Next, use npm init to initialize a Node.js project:

  1. npm init

You’ll be prompted to input some metadata for your new project. You can be as descriptive as possible here, on the assumption that you may eventually publish this project to a repository like Github or to the npm package registry. The one value you should definitely change from the default is the entry point, to index.html.

Output
This utility will walk you through creating a package.json file. It only covers the most common items, and tries to guess sensible defaults. See `npm help json` for definitive documentation on these fields and exactly what they do. Use `npm install <pkg>` afterwards to install a package and save it as a dependency in the package.json file. Press ^C at any time to quit. package name: (instant) my-instant-meili version: (1.0.0) description: entry point: (index.js) index.html test command: git repository: keywords: author: license: (ISC)

This will create a package.json file in your project directory. Before looking more closely at that file, you can use npm to install some dependencies for this project, which will be added to package.json and install into the node_modules subdirectory:

  1. npm i @meilisearch/instant-meilisearch @babel/core parcel-bundler

Now, using nano or your favorite text editor, open package.json:

  1. nano package.json

Your file should look like this, reflecting the changes you made during the npm init process and the dependencies you just installed. The one change you’ll want to make is to the scripts block. Replace the default entries with the start and build command below, which will let you use javascript’s parcel tool to serve your new app:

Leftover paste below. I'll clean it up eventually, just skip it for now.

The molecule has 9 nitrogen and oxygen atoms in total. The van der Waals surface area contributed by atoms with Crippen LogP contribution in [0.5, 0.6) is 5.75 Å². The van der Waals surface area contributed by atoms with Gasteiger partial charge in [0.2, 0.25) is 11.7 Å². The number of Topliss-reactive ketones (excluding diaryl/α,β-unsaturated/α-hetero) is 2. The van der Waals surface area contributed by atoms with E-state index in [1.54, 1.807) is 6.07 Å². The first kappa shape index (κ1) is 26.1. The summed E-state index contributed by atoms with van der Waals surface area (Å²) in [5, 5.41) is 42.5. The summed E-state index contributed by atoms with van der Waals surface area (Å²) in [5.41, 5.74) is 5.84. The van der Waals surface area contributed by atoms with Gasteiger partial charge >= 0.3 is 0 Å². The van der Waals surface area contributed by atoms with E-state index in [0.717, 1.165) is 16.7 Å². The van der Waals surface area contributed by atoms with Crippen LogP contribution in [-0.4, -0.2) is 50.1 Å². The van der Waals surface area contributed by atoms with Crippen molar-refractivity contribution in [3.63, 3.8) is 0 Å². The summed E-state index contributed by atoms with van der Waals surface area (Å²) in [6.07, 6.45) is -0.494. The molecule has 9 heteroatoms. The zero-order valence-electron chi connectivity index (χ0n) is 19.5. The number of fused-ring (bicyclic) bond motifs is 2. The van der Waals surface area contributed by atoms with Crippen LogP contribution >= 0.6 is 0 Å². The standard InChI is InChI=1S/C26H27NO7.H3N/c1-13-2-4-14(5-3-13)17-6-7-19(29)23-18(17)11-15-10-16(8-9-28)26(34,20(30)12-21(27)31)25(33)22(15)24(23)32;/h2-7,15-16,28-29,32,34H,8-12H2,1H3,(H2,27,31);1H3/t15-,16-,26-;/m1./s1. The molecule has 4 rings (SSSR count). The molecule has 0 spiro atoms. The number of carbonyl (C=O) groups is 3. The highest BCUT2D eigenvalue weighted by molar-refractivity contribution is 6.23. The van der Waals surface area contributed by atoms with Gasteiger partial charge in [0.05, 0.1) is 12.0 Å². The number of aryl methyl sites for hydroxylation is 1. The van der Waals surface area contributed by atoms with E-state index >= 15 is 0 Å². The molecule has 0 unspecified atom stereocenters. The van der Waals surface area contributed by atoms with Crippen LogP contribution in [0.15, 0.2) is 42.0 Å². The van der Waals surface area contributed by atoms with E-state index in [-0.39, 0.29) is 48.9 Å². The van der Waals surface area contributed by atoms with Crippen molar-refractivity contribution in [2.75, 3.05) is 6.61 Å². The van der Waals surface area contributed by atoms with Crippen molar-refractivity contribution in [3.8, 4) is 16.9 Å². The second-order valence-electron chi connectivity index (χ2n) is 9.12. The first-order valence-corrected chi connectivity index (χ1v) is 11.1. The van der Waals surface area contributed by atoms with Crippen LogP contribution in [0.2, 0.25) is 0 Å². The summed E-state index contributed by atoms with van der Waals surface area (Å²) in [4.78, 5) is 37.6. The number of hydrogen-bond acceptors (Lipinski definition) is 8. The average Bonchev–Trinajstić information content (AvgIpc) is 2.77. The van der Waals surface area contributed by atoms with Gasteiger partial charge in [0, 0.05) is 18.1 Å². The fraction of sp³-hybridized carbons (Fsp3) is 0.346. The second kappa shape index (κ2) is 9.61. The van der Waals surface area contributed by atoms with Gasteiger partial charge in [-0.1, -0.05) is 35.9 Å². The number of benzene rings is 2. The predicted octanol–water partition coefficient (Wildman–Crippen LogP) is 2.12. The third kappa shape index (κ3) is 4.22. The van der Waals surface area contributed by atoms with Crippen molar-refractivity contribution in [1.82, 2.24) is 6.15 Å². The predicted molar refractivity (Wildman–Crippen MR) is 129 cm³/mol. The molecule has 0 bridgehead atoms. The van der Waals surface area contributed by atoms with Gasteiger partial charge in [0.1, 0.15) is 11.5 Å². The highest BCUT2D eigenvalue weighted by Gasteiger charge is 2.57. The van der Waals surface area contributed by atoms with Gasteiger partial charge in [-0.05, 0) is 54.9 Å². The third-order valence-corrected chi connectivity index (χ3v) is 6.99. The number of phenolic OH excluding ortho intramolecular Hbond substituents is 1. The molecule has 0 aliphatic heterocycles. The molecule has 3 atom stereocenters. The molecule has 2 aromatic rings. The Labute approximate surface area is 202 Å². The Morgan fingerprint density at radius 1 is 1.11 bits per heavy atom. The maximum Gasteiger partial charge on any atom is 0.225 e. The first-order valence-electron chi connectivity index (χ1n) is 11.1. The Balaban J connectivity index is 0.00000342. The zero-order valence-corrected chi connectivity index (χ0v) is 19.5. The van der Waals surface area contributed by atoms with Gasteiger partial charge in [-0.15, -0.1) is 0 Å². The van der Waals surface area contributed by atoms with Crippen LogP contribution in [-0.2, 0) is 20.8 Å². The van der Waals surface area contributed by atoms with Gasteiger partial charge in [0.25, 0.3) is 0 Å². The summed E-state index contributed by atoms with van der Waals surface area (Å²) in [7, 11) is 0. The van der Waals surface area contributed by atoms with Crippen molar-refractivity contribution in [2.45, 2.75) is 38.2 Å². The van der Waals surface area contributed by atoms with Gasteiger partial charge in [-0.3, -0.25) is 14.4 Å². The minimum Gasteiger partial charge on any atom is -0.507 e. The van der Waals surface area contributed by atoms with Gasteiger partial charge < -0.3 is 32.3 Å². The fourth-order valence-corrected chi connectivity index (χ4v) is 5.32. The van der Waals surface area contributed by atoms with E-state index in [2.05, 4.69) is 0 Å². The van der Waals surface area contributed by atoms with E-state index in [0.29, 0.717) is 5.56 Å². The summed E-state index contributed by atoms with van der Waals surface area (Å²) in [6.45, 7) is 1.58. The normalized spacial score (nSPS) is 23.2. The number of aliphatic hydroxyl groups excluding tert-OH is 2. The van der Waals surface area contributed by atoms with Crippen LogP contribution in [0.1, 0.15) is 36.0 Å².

package.json
{
  "name": "my-instant-meili",
  "version": "1.0.0",
  "description": "",
  "main": "index.html",
  "scripts": {
    "start": "parcel index.html --global instantMeiliSearch --public-url /dev",
    "build": "parcel build --global instantMeiliSearch index.html"
  },
  "dependencies": {
    "@babel/core": "7.14.0",
    "@meilisearch/instant-meilisearch": "0.6.0",
    "parcel-bundler": "1.12.5"
  },
  "devDependencies": {
    "@babel/core": "7.2.0",
    "parcel-bundler": "^1.6.1"
  },
  "keywords": []
}

Save and close the file. If you are using nano, press Ctrl+X, then when prompted, Y and then ENTER.

Next, you’ll provide the first HTML, CSS, and javascript components for this app. You can paste the examples below into new files without making changes, as they provide a usable baseline configuration. You’ll have the opportunity to customize your search interface later.

First, open index.html and then add the following HTML into it:

  1. nano index.html
index.html
<!DOCTYPE html>
<html lang="en">
  <head>
    <meta charset="utf-8" />
    <meta
      name="viewport"
      content="width=device-width, initial-scale=1, shrink-to-fit=no"
    />
    <meta name="theme-color" content="#000000" />
    <link
      rel="stylesheet"
      href="https://cdn.jsdelivr.net/npm/instantsearch.css@7/themes/algolia-min.css"
    />
    <link rel="stylesheet" href="./index.css" />

    <title>MeiliSearch + InstantSearch</title>
  </head>
  <body>
    <div class="ais-InstantSearch">
      <h1>MeiliSearch + InstantSearch.js</h1>
      <h2>Search Movies!</h2>

      <div class="right-panel">
        <div id="searchbox" class="ais-SearchBox"></div>
        <div id="hits"></div>
        <div id="pagination"></div>
      </div>
    </div>
    <script src="https://cdn.jsdelivr.net/npm/instantsearch.js@4"></script>
    <script src="./app.js"></script>
  </body>
</html>

The index.html file loads both remote and local assets – as you can see above, you’ll also need to create index.css and app.js. Save and close that file, then create index.css:

  1. nano index.css

Add the following contents to the file:

index.css
body,
h1 {
  margin: 0;
  padding: 0;